Internet access is widespread and available throughout Morocco. If you have Web access while traveling, you may wish to use one of the many communication apps (Eg: Skype or Whats App) to stay in touch with family.
No attempt should be made to photograph anything remotely connected with the armed forces, or in the vicinity of defence installations, which even includes radio transmission aerials.
Many people do not like being photographed. Always ask before photographing someone; they may try to obtain money from you.
Clothing (Churches, Mosques and Monasteries)
Although ‘foreigners’ do not have to adhere to strict Muslim dress rules, women should not display too much of your body. Arms and shoulders should be covered at all times, and skirts should be at least knee-length. Do not wear clothes that are figure hugging or clothes with a low-cut neckline. It is recommended that you bring a scarf to cover your hair when visiting Islamic site visits. Men, as for women, it is culturally insensitive to wear shorts and we request that you do not do so. Rural areas are more conservative.
It is important that your feet are fully covered and protected. Make sure that your shoes are stout, easy on your feet and have rubber soles. Sandals are not suitable as you will need to protect your feet from insects, uneven ground and sharp objects, animal refuse etc. Donkeys are prolific in Morocco!
In Morocco it is very common to find squat toilets, which are flushed with a bucket of water. Moroccan toilets almost always do not contain toilet paper and it is a necessity to carry toilet paper and/or hygiene wipes if you will be away from the hotel for an extended period of time.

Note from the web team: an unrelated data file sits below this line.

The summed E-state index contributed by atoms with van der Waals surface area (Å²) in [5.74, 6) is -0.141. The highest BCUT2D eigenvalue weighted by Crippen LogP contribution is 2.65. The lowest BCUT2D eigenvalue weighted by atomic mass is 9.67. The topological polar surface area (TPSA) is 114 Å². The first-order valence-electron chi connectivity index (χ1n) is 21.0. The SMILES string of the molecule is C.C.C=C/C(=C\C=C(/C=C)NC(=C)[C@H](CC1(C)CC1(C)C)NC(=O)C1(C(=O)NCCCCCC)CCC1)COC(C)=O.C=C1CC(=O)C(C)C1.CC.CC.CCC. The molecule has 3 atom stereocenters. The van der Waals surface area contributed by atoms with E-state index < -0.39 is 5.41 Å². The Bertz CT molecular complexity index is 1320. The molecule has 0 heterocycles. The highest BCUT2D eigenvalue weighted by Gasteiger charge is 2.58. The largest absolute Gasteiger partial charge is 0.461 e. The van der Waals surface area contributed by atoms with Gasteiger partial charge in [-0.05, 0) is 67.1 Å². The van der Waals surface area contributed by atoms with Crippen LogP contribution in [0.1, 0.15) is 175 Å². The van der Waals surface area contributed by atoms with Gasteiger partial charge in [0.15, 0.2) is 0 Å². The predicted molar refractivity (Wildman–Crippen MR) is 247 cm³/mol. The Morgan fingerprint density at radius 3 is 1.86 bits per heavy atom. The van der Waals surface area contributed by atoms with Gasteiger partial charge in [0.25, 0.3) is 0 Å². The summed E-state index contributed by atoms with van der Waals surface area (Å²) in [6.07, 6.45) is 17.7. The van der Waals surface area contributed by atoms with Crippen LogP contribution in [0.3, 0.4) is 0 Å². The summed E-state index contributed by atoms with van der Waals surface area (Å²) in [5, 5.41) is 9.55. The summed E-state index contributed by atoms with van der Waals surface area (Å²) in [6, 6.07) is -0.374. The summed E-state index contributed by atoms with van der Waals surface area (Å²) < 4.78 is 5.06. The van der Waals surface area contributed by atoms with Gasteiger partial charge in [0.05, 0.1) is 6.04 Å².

We recommend bringing travelers’ gel for cleaning hands before eating.
A note on Mosques
Tourists may not enter mosques in Morocco unless they are Muslim.
Unless you are shopping at a fixed-price shop, you should bargain. Generally if someone quotes you a price, halve it. The seller will come down about halfway to your price, and the last price will be a little higher than half the original price. Try and keep a sense of perspective. Chances are you’re arguing over less than US$1.
- We strongly recommend the use of a money belt under your clothing to keep your cash, cards and travel documents safe. This is a precaution that should be taken anywhere.
- Carry copies of all important documents (passport, credit cards, airline tickets, insurance) and leave another copy at home.
- It is recommended to take a business card from your hotel in the local language. This will help if you get lost or need assistance.
- You need to be aware of your surroundings at all times. Take extra care in crowded places and when using local transport. All valuables including cameras should be in your bag, and either under your coat or held in front of you. Men, try to avoid keeping your wallet in your back hip pocket.
- It is not appropriate to drink the tap water in Morocco. It is however a necessity that you stay hydrated, and bottled water is provided while on tour. Make sure the bottle’s seal is not broken before drinking.
- Under no circumstances eat raw vegetables or salads. This also applies to the parsley and mint garnishes often served with grilled meat.
- Only eat well-cooked meat and fish, and fruit you peel yourself.
- Avoid dairy products as milk is unpasteurised in some parts of Morocco and should be avoided. Don’t drink anything containing ice.
Moroccan National Tourist Office
Australian Embassy in Morocco
28 Avenue S.A.R. Sidi Mohammed,
Souissi 10105 (BP 45), Rabat
Tel: + 212 5376 33333
The Department of Foreign Affairs & Trade website has advice for travellers.